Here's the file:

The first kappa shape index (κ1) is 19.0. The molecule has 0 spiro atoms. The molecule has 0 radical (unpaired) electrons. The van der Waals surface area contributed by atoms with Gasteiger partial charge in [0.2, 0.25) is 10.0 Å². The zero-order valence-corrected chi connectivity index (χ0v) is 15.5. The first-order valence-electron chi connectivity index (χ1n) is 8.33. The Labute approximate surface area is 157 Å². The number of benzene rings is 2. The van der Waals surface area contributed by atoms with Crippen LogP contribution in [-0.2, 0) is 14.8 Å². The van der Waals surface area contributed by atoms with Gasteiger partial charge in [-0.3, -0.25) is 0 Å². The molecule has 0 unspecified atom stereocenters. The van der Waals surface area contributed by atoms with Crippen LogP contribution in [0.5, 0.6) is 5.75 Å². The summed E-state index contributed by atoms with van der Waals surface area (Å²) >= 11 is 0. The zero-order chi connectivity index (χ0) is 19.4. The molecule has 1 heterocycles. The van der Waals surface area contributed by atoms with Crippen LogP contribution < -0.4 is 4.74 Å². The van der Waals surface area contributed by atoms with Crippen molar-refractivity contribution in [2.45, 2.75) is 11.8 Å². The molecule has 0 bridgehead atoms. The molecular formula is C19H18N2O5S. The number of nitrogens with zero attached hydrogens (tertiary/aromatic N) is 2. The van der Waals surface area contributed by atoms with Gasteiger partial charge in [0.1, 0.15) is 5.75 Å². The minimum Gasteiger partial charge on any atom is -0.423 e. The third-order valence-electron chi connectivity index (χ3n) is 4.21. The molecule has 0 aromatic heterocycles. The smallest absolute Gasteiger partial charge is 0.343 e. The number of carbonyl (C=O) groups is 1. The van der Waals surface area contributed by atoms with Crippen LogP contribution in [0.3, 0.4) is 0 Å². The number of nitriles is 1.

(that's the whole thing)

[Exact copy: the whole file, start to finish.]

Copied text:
The first kappa shape index (κ1) is 19.0. The molecule has 0 spiro atoms. The molecule has 0 radical (unpaired) electrons. The van der Waals surface area contributed by atoms with Gasteiger partial charge in [0.2, 0.25) is 10.0 Å². The zero-order valence-corrected chi connectivity index (χ0v) is 15.5. The first-order valence-electron chi connectivity index (χ1n) is 8.33. The Labute approximate surface area is 157 Å². The number of benzene rings is 2. The van der Waals surface area contributed by atoms with Crippen LogP contribution in [-0.2, 0) is 14.8 Å². The van der Waals surface area contributed by atoms with Gasteiger partial charge in [-0.3, -0.25) is 0 Å². The molecule has 0 unspecified atom stereocenters. The van der Waals surface area contributed by atoms with Crippen LogP contribution in [0.5, 0.6) is 5.75 Å². The summed E-state index contributed by atoms with van der Waals surface area (Å²) >= 11 is 0. The zero-order chi connectivity index (χ0) is 19.4. The molecule has 1 heterocycles. The van der Waals surface area contributed by atoms with Crippen LogP contribution < -0.4 is 4.74 Å². The van der Waals surface area contributed by atoms with Crippen molar-refractivity contribution in [2.45, 2.75) is 11.8 Å². The molecule has 0 bridgehead atoms. The molecular formula is C19H18N2O5S. The number of nitrogens with zero attached hydrogens (tertiary/aromatic N) is 2. The van der Waals surface area contributed by atoms with Gasteiger partial charge in [0.1, 0.15) is 5.75 Å². The minimum Gasteiger partial charge on any atom is -0.423 e. The third-order valence-electron chi connectivity index (χ3n) is 4.21. The molecule has 0 aromatic heterocycles. The smallest absolute Gasteiger partial charge is 0.343 e. The number of carbonyl (C=O) groups is 1. The van der Waals surface area contributed by atoms with Crippen LogP contribution in [0.3, 0.4) is 0 Å². The number of nitriles is 1.